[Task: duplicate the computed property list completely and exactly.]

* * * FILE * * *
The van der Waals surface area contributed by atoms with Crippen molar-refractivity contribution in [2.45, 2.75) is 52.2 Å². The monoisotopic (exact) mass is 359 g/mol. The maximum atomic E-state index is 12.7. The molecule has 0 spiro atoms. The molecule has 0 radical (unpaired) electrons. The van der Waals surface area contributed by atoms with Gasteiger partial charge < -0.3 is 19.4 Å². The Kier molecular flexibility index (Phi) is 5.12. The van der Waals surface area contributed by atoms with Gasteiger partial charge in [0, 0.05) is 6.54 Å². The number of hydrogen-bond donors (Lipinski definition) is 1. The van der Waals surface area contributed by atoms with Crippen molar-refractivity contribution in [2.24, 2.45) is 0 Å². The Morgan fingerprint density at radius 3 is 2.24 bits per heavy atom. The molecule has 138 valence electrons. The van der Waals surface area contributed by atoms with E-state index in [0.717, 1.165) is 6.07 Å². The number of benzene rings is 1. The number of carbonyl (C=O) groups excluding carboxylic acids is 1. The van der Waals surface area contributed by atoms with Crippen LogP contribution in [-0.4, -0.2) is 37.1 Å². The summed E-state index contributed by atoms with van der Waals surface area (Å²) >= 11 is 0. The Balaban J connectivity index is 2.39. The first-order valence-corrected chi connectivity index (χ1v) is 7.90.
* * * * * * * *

The van der Waals surface area contributed by atoms with Crippen molar-refractivity contribution in [2.45, 2.75) is 52.2 Å². The monoisotopic (exact) mass is 359 g/mol. The maximum atomic E-state index is 12.7. The molecule has 0 spiro atoms. The molecule has 0 radical (unpaired) electrons. The van der Waals surface area contributed by atoms with Gasteiger partial charge < -0.3 is 19.4 Å². The Kier molecular flexibility index (Phi) is 5.12. The van der Waals surface area contributed by atoms with Gasteiger partial charge in [0, 0.05) is 6.54 Å². The number of hydrogen-bond donors (Lipinski definition) is 1. The van der Waals surface area contributed by atoms with Crippen molar-refractivity contribution in [2.24, 2.45) is 0 Å². The Morgan fingerprint density at radius 3 is 2.24 bits per heavy atom. The molecule has 138 valence electrons. The van der Waals surface area contributed by atoms with E-state index in [0.717, 1.165) is 6.07 Å². The number of benzene rings is 1. The number of carbonyl (C=O) groups excluding carboxylic acids is 1. The van der Waals surface area contributed by atoms with Crippen LogP contribution in [-0.4, -0.2) is 37.1 Å². The summed E-state index contributed by atoms with van der Waals surface area (Å²) >= 11 is 0. The Balaban J connectivity index is 2.39. The first-order valence-corrected chi connectivity index (χ1v) is 7.90.